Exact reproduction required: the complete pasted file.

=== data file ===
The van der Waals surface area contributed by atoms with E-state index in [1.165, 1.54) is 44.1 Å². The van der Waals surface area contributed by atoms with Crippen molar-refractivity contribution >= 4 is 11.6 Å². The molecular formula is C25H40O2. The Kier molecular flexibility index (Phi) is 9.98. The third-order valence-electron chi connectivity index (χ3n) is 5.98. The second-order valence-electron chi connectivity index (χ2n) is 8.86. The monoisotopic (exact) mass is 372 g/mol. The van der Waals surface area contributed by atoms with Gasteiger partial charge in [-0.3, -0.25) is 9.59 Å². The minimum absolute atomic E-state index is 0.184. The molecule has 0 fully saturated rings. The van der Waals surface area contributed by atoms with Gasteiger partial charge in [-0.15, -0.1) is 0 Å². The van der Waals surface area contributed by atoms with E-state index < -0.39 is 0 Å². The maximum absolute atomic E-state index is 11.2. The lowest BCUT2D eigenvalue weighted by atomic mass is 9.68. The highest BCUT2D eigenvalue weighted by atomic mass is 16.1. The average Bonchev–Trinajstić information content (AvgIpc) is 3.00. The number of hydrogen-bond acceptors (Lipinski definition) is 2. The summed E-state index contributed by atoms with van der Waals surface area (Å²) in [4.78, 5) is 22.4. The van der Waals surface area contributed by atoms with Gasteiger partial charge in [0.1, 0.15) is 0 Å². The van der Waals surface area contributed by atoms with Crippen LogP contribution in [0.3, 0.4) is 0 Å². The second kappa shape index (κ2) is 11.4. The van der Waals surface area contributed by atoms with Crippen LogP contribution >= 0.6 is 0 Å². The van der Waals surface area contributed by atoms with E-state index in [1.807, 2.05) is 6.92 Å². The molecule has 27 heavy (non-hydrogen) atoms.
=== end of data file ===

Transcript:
The van der Waals surface area contributed by atoms with E-state index in [1.165, 1.54) is 44.1 Å². The van der Waals surface area contributed by atoms with Crippen molar-refractivity contribution >= 4 is 11.6 Å². The molecular formula is C25H40O2. The Kier molecular flexibility index (Phi) is 9.98. The third-order valence-electron chi connectivity index (χ3n) is 5.98. The second-order valence-electron chi connectivity index (χ2n) is 8.86. The monoisotopic (exact) mass is 372 g/mol. The van der Waals surface area contributed by atoms with Gasteiger partial charge in [-0.3, -0.25) is 9.59 Å². The minimum absolute atomic E-state index is 0.184. The molecule has 0 fully saturated rings. The van der Waals surface area contributed by atoms with Gasteiger partial charge in [-0.15, -0.1) is 0 Å². The van der Waals surface area contributed by atoms with E-state index < -0.39 is 0 Å². The maximum absolute atomic E-state index is 11.2. The lowest BCUT2D eigenvalue weighted by atomic mass is 9.68. The highest BCUT2D eigenvalue weighted by atomic mass is 16.1. The average Bonchev–Trinajstić information content (AvgIpc) is 3.00. The number of hydrogen-bond acceptors (Lipinski definition) is 2. The summed E-state index contributed by atoms with van der Waals surface area (Å²) in [4.78, 5) is 22.4. The van der Waals surface area contributed by atoms with Gasteiger partial charge in [0.1, 0.15) is 0 Å². The van der Waals surface area contributed by atoms with Crippen LogP contribution in [0.3, 0.4) is 0 Å². The second kappa shape index (κ2) is 11.4. The van der Waals surface area contributed by atoms with Crippen LogP contribution >= 0.6 is 0 Å². The van der Waals surface area contributed by atoms with E-state index in [1.807, 2.05) is 6.92 Å². The molecule has 27 heavy (non-hydrogen) atoms.